There's assembly lube on the cam and cam followers, and I've pumped oil throughout the rockers. I filled the reservoir yesterday with break-in oil, so hopefully it will have made its way down to the pump by now. I will dump the break-in oil after three or four heat cycles, drop the sump plate to check for swarf, and fill it with my normal 20W50.

I will run it on the stand just long enough to warm up and strobe time, let it cool, check it over, and then re-start and take it out on the road.

Fortunately, it's not terribly hot here today, and my garage is under the house, in the basement that is, so it stays quite cool.


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Gavin, our posts crossed. Yes, I would think that running a bit retarded would not hurt, but it sounds like it may not hurt to strobe it right off either.

This may sound smug, but I claim that I can sync my Mikunis by ear (one click or two as I drop the slides). Then, out on the road, a sixth of a turn on one or the other of the adjusters "dials it in". The carbs are so identical that the throttle stop screws wind up in exactly the same position when the tickover is even.


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Hi Mark, i do the "one drop", set pilot mix on each individual cylinder, then fit balance meter , then check cable synch,. Since making cables with swept bends each end the synch adjustment hardly moves. I could do the strobe at home, but I dont think the neighbours would like it , the ride into town is only 12 miles with enough hills to seat the rings.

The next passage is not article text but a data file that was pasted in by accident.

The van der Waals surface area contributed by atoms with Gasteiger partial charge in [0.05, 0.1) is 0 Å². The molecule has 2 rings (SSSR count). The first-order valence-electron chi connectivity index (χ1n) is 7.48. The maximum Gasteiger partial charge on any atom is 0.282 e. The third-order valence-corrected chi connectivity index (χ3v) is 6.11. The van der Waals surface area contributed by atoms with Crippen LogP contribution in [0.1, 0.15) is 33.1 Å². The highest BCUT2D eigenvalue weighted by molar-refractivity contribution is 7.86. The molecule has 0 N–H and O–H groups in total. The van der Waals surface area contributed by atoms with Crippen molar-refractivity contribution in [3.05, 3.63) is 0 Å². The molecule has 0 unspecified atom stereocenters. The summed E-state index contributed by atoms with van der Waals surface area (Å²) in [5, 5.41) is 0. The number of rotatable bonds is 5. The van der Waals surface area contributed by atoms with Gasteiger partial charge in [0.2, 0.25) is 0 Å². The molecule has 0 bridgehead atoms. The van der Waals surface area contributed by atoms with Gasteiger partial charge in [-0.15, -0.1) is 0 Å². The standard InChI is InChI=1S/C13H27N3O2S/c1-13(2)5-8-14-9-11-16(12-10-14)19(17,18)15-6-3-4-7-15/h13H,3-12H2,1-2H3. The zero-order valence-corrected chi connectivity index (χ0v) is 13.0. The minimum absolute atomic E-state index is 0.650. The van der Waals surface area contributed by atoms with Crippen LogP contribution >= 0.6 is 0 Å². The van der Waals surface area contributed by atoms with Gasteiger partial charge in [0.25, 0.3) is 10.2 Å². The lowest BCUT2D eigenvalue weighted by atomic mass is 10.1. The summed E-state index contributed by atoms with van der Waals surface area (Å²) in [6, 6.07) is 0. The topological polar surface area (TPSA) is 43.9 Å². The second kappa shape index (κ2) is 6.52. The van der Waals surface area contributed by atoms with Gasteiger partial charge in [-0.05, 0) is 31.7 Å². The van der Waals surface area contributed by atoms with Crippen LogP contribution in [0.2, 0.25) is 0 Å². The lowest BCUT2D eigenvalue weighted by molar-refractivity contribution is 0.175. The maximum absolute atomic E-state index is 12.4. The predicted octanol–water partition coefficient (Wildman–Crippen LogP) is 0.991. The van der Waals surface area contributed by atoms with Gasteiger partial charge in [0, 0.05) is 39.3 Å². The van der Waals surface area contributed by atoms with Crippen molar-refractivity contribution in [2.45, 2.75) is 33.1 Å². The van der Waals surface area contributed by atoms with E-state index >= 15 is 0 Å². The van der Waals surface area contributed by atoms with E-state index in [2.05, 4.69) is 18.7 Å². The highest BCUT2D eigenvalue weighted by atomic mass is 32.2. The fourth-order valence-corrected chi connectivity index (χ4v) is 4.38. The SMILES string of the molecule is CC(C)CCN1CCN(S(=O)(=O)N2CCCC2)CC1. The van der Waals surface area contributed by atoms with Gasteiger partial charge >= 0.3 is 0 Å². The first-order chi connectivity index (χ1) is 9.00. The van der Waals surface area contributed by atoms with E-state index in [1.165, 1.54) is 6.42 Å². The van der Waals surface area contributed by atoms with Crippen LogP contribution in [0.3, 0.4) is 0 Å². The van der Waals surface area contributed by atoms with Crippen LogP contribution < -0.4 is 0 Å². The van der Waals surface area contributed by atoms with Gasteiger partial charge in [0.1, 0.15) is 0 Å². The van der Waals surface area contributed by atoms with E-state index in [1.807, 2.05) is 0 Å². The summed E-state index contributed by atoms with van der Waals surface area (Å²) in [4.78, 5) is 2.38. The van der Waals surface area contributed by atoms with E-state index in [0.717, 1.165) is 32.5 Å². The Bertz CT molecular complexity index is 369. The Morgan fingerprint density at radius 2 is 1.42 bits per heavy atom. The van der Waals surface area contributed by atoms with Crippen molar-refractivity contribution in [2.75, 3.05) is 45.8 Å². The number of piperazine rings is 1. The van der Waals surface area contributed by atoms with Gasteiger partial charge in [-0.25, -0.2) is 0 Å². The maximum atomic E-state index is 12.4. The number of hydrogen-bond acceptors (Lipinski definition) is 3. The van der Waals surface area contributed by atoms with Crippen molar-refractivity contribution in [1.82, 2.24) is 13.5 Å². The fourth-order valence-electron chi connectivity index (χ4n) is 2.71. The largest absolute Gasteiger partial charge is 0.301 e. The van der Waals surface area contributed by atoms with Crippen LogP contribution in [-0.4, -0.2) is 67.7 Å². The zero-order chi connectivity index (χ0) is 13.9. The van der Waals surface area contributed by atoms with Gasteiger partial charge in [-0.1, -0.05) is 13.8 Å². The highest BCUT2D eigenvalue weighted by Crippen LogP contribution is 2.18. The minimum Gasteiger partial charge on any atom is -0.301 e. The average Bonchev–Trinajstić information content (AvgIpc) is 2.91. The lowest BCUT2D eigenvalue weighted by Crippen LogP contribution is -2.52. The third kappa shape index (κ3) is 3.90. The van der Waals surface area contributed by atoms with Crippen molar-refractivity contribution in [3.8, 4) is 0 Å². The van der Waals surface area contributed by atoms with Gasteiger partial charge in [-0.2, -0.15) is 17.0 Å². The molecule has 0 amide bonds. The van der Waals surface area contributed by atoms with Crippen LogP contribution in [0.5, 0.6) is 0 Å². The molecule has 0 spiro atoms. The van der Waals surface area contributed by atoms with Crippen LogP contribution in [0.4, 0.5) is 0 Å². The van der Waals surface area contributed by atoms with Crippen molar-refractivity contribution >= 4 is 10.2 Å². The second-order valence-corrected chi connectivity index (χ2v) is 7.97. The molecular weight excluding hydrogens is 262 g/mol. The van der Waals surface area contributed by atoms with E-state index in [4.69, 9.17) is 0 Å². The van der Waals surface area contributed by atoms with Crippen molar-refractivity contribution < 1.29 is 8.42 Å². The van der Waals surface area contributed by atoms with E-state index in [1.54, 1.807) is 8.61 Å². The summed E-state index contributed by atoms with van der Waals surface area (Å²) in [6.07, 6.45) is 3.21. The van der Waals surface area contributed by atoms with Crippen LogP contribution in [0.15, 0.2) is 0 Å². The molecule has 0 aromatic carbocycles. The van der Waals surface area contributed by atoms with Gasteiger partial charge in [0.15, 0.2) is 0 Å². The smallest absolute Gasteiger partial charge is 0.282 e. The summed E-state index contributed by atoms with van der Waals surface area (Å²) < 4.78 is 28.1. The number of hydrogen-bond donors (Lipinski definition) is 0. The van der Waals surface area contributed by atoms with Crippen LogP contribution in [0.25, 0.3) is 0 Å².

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Yep my rebuilds have been mostly Nortons. Bolts are a easily accessible but can't get a torque wrench on some of them without fancy adapters. But if the torque wrench bolts all turn a 1/2 turn or so on retorque just do the others the same.

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I torque all my heads up to value, then slacken and retorque each one, one at a time. If you make a mark against the bolt head and the aluminium of the head, you’ll usually find the bolts/nuts have turned more than they did on the initial tightening.


I have seldom seen the requirement to retorque after that.

The other thing, though it’s too late now. Is before you remove your inner timing cover, place the crank at 34° btdc or use the timing peg if you have one.

Place a coloured mark on the stator plate and the cover casting. Then remove the stator plate.